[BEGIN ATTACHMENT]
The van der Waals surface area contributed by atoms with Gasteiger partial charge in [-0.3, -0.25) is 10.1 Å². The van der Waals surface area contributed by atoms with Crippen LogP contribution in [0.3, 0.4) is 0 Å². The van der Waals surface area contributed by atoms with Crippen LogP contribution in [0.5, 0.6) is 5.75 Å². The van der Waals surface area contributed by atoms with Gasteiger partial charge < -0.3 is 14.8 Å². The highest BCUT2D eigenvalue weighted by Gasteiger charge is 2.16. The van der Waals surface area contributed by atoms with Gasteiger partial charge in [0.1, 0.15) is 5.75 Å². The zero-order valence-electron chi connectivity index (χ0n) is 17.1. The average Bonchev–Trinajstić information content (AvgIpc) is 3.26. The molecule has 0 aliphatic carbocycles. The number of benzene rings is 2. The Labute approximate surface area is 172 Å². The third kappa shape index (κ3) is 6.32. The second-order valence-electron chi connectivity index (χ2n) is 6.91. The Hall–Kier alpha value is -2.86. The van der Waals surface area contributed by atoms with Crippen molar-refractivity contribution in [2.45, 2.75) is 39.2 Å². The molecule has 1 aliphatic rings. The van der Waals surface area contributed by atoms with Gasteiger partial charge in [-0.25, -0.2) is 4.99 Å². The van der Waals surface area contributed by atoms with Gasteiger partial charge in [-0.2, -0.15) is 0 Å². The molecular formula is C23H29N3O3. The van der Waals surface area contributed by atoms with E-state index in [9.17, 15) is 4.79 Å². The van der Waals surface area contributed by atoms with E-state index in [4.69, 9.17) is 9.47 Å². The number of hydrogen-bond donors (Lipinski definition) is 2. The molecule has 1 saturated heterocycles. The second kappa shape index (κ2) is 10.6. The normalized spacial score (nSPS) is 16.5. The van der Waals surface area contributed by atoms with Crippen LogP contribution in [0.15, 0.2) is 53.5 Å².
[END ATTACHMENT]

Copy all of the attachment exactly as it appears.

The van der Waals surface area contributed by atoms with Gasteiger partial charge in [-0.3, -0.25) is 10.1 Å². The van der Waals surface area contributed by atoms with Crippen LogP contribution in [0.3, 0.4) is 0 Å². The van der Waals surface area contributed by atoms with Crippen LogP contribution in [0.5, 0.6) is 5.75 Å². The van der Waals surface area contributed by atoms with Gasteiger partial charge < -0.3 is 14.8 Å². The highest BCUT2D eigenvalue weighted by Gasteiger charge is 2.16. The van der Waals surface area contributed by atoms with Gasteiger partial charge in [0.1, 0.15) is 5.75 Å². The zero-order valence-electron chi connectivity index (χ0n) is 17.1. The average Bonchev–Trinajstić information content (AvgIpc) is 3.26. The molecule has 0 aliphatic carbocycles. The number of benzene rings is 2. The Labute approximate surface area is 172 Å². The third kappa shape index (κ3) is 6.32. The second-order valence-electron chi connectivity index (χ2n) is 6.91. The Hall–Kier alpha value is -2.86. The van der Waals surface area contributed by atoms with Crippen molar-refractivity contribution in [2.45, 2.75) is 39.2 Å². The molecule has 1 aliphatic rings. The van der Waals surface area contributed by atoms with Gasteiger partial charge in [-0.25, -0.2) is 4.99 Å². The van der Waals surface area contributed by atoms with Gasteiger partial charge in [-0.2, -0.15) is 0 Å². The molecular formula is C23H29N3O3. The van der Waals surface area contributed by atoms with E-state index in [9.17, 15) is 4.79 Å². The van der Waals surface area contributed by atoms with E-state index in [4.69, 9.17) is 9.47 Å². The number of hydrogen-bond donors (Lipinski definition) is 2. The molecule has 1 saturated heterocycles. The second kappa shape index (κ2) is 10.6. The normalized spacial score (nSPS) is 16.5. The van der Waals surface area contributed by atoms with Crippen LogP contribution in [0.15, 0.2) is 53.5 Å².